# Vectors Directed Line Segments and Geometric Vectors A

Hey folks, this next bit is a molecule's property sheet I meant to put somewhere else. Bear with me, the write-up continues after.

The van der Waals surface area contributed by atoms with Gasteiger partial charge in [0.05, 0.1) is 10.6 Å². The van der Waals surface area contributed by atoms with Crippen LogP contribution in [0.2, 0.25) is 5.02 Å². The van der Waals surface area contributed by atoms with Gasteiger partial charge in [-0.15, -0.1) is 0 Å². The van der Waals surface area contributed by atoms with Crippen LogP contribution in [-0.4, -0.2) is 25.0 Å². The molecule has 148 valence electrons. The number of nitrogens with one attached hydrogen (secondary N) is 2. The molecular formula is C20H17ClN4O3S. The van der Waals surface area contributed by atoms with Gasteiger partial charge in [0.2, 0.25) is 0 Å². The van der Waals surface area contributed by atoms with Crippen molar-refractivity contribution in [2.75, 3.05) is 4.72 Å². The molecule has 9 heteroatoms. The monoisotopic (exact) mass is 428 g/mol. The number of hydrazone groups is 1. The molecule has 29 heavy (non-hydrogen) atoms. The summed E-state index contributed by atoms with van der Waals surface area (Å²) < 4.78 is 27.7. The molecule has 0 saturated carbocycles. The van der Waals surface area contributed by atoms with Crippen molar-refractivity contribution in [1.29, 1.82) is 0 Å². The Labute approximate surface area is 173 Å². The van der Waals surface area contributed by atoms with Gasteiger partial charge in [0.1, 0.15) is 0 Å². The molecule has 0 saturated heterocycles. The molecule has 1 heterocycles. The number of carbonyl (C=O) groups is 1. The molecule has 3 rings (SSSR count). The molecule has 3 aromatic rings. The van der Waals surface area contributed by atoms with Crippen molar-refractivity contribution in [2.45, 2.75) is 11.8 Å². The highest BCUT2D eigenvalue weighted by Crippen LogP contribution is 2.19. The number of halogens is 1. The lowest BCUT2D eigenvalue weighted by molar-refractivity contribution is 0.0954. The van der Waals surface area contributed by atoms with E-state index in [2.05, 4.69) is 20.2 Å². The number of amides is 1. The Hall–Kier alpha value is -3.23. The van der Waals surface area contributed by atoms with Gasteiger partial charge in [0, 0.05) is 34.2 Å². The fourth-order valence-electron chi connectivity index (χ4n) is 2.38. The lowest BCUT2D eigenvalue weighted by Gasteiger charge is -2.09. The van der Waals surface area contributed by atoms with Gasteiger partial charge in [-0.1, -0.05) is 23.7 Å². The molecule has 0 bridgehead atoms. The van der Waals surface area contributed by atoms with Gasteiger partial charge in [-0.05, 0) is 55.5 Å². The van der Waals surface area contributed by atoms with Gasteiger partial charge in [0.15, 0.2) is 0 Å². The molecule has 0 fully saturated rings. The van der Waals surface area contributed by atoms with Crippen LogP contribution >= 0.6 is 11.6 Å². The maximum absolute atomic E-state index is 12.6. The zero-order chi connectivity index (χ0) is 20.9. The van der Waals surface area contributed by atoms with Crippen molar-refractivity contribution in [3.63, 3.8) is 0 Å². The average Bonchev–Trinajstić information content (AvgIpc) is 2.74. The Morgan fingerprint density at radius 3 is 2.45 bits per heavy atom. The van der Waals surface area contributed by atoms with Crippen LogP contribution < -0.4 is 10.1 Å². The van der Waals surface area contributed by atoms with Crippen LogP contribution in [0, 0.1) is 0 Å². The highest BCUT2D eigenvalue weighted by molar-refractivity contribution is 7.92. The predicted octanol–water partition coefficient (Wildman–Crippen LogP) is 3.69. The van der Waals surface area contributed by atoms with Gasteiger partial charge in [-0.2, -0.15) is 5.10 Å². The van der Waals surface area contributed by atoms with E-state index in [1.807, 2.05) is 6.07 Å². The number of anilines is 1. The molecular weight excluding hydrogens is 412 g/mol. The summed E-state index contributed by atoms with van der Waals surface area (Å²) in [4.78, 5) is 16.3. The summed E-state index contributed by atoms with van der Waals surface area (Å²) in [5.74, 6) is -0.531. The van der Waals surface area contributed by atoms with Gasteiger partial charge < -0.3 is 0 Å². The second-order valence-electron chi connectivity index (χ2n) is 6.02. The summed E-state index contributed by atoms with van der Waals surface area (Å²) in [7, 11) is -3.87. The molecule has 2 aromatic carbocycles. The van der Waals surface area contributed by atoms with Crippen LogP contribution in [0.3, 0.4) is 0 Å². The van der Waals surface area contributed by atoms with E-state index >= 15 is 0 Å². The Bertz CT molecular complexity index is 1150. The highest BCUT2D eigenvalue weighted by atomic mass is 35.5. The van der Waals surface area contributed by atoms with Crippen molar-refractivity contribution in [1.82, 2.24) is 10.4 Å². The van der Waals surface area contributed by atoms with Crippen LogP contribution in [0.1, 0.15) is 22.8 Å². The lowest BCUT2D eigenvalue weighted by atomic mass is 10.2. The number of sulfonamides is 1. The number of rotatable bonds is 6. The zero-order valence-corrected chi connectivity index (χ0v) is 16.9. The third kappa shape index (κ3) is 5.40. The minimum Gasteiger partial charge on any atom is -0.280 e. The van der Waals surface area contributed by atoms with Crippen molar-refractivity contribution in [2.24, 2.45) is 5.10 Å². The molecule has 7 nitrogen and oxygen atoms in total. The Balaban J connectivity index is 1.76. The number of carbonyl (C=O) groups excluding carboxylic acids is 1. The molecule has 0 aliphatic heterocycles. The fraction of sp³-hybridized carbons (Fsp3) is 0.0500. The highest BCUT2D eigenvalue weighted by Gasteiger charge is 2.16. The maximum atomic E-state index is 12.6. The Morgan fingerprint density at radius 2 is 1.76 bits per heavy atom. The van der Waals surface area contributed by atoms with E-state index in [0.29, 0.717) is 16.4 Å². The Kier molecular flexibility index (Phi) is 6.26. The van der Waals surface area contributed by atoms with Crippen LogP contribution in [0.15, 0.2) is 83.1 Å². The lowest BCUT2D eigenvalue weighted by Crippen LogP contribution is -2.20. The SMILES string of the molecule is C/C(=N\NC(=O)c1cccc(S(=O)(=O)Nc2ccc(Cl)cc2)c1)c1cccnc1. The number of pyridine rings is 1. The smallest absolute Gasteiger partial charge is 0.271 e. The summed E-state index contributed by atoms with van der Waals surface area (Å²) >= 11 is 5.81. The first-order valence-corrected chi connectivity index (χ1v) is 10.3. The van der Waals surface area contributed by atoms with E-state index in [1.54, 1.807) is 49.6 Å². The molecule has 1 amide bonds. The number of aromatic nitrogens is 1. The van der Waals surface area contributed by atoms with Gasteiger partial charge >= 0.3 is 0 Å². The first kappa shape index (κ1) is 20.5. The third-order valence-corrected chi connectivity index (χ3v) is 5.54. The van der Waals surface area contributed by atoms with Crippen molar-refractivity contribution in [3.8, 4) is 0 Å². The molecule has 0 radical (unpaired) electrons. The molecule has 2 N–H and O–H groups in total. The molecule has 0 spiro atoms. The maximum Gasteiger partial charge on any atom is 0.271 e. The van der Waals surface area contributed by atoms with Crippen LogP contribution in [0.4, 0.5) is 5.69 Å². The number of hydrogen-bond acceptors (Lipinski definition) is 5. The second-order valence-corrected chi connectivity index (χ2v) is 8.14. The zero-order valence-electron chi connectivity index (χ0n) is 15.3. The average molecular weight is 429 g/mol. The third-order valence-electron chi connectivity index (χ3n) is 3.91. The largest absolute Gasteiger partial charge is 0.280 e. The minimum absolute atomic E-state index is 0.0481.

• Slides: 23 Vectors Directed Line Segments and Geometric Vectors A line segment to which a direction has been assigned is called a directed line segment. The figure below shows a directed line segment form P to Q. We call P the initial point and Q the terminal point. We denote this directed line segment by PQ. Q Initial point Terminal point P The magnitude of the directed line segment PQ is its length. We denote this by || PQ ||. Thus, || PQ || is the distance from point P to point Q. Because distance is nonnegative, vectors do not have negative magnitudes. Geometrically, a vector is a directed line segment. Vectors are often denoted by a boldface letter, such as v. If a vector v has the same magnitude and the same direction as the directed line segment PQ, we write v = PQ. Vector Multiplication If k is a real number and v a vector, the vector kv is called a scalar multiple of the vector v. The magnitude and direction of kv are given as follows: The vector kv has a magnitude of |k| ||v||. We describe this as the absolute value of k times the magnitude of vector v. The vector kv has a direction that is: the same as the direction of v if k > 0, and opposite the direction of v if k < 0 The Geometric Method for Adding Two Vectors A geometric method for adding two vectors is shown below. The sum of u + v is called the resultant vector. Here is how we find this vector. 1. Position u and v so the terminal point of u extends from the initial point of v. 2. The resultant vector, u + v, extends from the initial point of u to the terminal point of v. Resultant vector u+v u Initial point of u v Terminal point of v The Geometric Method for the Difference of Two Vectors The difference of two vectors, v – u, is defined as v – u = v + (-u), where –u is the scalar multiplication of u and – 1: -1 u. The difference v – u is shown below geometrically. -u v–u -u v u The i and j Unit Vectors • Vector i is the unit vector whose direction is along the positive x-axis. Vector j is the unit vector whose direction is along the positive y-axis. y 1 j O i 1 x Representing Vectors in Rectangular Coordinates Vector v, from (0, 0) to (a, b), is represented as v = ai + bj. The real numbers a and b are called the scalar components of v. Note that a is the horizontal component of v, and b is the vertical component of v. The vector sum ai + bj is called a linear combination of the vectors i and j. The magnitude of v = ai + bj is given by Text Example Sketch the vector v = -3 i + 4 j and find its magnitude. Solution For the given vector v = -3 i + 4 j, a = -3 and b = 4. The vector, shown below, has the origin, (0, 0), for its initial point and (a, b) = (-3, 4) for its terminal point. We sketch the vector by drawing an arrow from (0, 0) to (3, 4). We determine the magnitude of the vector by using the distance formula. Thus, the magnitude is Terminal point 5 4 v = -3 i + 4 j 3 2 1 -5 -4 -3 -2 -1 -1 -2 -3 -4 -5 1 2 3 4 5 Initial point Two vectors are equal if they have the same magnitude and direction. To show this: A) Show they have the same magnitude B) Show they have the same slope. Representing Vectors in Rectangular Coordinates • Vector v with initial point P 1 = (x 1, y 1) and terminal point P 2 = (x 2, y 2) is equal to the position vector • v = (x 2 – x 1)i + (y 2 – y 1)j. Adding and Subtracting Vectors in Terms of i and j • If v = a 1 i + b 1 j and w = a 2 i + b 2 j, then • v + w = (a 1 + a 2)i + (b 1 + b 2)j • v – w = (a 1 – a 2)i + (b 1 – b 2)j Text Example If v = 5 i + 4 j and w = 6 i – 9 j, find: a. v + w b. v – w. Solution • v + w = (5 i + 4 j) + (6 i – 9 j) = (5 + 6)i + [4 + (-9)]j vertical components. = 11 i – 5 j • v + w = (5 i + 4 j) – (6 i – 9 j) = (5 – 6)i + [4 – (-9)]j the vertical components. = -i + 13 j These are the given vectors. Add the horizontal components. Add the Simplify. These are the given vectors. Subtract the horizontal components. Subtract Simplify. Scalar Multiplication with a Vector in Terms of i and j • If v = ai + bj and k is a real number, then the scalar multiplication of the vector v and the scalar k is • kv = (ka)i + (kb)j. Example • If v=2 i-3 j, find 5 v and -3 v Solution: The Zero Vector • The vector whose magnitude is 0 is called the zero vector, 0. The zero vector is assigned no direction. It can be expressed in terms of i and j using • 0 = 0 i + 0 j. Properties of Vector Addition and Scalar Multiplication If u, v, and w are vectors, then the following properties are true. Vector Addition Properties 1. u + v = v + u Commutative Property 2. (u + v) + w = v + (u + w)Associative Property 3. u + 0 = 0 + u = u Additive Identity 4. u + (-u) = (-u) + u = 0 Additive Inverse Properties of Vector Addition and Scalar Multiplication If u, v, and w are vectors, and c and d are scalars, then the following properties are true. Scalar Multiplication Properties 1. (cd)u = c(du) Associative Property 2. c(u + v) = cv + cu Distributive Property 3. (c + d)u = cu + du Distributive Property 4. 1 u = u Multiplicative Identity 5. 0 u = 0 Multiplication Property 6. ||cv|| = |c| ||v|| Finding the Unit Vector that Has the Same Direction as a Given Nonzero Vector v • For any nonzero vector v, the vector • is a unit vector that has the same direction as v. To find this vector, divide v by its magnitude. Example • Find a unit vector in the same direction as v=4 i-7 j Solution: Writing a vector in terms of its Magnitude and Direction Let v be a nonzero vector. If θ is the direction angle measured from the positive x-axis to v, then the vector can be expressed in terms of its magnitude and direction angle as: • The wind is blowing at 20 miles per hour in the direction N 30 W. Express its velocity as a vector v in terms of i and j Applications (Resultant Force) • A vector that represents a pull or push of some type is called a force vector. Resulatant Force = F 1 + F 2 If resultant force is zero vector, then the object is not moving! Two forces F 1 and F 2 of magnitude 10 and 30 pounds respectively, act on an object. The direction of F 1 is N 20 E and the direction of F 2 is N 65 E. Find the magnitude and the direction of the resultant force. The two given forces are equivalent to a single force of approximately 37. 74 pounds with a direction angle of 35. 8 degrees.